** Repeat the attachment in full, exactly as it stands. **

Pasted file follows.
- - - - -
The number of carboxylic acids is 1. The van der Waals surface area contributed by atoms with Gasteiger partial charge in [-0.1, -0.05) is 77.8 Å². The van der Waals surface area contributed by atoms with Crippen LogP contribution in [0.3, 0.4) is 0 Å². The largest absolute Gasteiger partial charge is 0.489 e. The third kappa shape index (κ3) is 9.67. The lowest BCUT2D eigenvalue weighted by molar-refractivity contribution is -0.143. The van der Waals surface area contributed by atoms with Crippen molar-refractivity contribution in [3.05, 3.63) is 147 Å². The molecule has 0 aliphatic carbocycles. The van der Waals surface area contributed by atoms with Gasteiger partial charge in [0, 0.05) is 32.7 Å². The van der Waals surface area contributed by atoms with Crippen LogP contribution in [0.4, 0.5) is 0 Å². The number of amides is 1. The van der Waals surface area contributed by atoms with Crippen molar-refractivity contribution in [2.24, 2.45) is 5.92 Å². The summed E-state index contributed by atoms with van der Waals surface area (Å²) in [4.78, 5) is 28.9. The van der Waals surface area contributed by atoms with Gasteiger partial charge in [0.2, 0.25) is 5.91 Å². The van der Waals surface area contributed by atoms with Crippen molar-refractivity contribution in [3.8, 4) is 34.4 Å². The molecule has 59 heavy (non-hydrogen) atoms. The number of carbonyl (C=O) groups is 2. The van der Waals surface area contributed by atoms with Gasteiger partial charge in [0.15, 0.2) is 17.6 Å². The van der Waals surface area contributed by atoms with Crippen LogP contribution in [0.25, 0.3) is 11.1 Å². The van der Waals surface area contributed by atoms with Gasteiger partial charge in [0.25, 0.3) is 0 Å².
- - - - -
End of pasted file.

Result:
The number of carboxylic acids is 1. The van der Waals surface area contributed by atoms with Gasteiger partial charge in [-0.1, -0.05) is 77.8 Å². The van der Waals surface area contributed by atoms with Crippen LogP contribution in [0.3, 0.4) is 0 Å². The largest absolute Gasteiger partial charge is 0.489 e. The third kappa shape index (κ3) is 9.67. The lowest BCUT2D eigenvalue weighted by molar-refractivity contribution is -0.143. The van der Waals surface area contributed by atoms with Crippen molar-refractivity contribution in [3.05, 3.63) is 147 Å². The molecule has 0 aliphatic carbocycles. The van der Waals surface area contributed by atoms with Gasteiger partial charge in [0, 0.05) is 32.7 Å². The van der Waals surface area contributed by atoms with Crippen LogP contribution in [0.4, 0.5) is 0 Å². The number of amides is 1. The van der Waals surface area contributed by atoms with Crippen molar-refractivity contribution in [2.24, 2.45) is 5.92 Å². The summed E-state index contributed by atoms with van der Waals surface area (Å²) in [4.78, 5) is 28.9. The van der Waals surface area contributed by atoms with Gasteiger partial charge in [0.2, 0.25) is 5.91 Å². The van der Waals surface area contributed by atoms with Crippen molar-refractivity contribution in [3.8, 4) is 34.4 Å². The molecule has 59 heavy (non-hydrogen) atoms. The number of carbonyl (C=O) groups is 2. The van der Waals surface area contributed by atoms with Gasteiger partial charge in [0.15, 0.2) is 17.6 Å². The van der Waals surface area contributed by atoms with Crippen LogP contribution in [0.25, 0.3) is 11.1 Å². The van der Waals surface area contributed by atoms with Gasteiger partial charge in [0.25, 0.3) is 0 Å².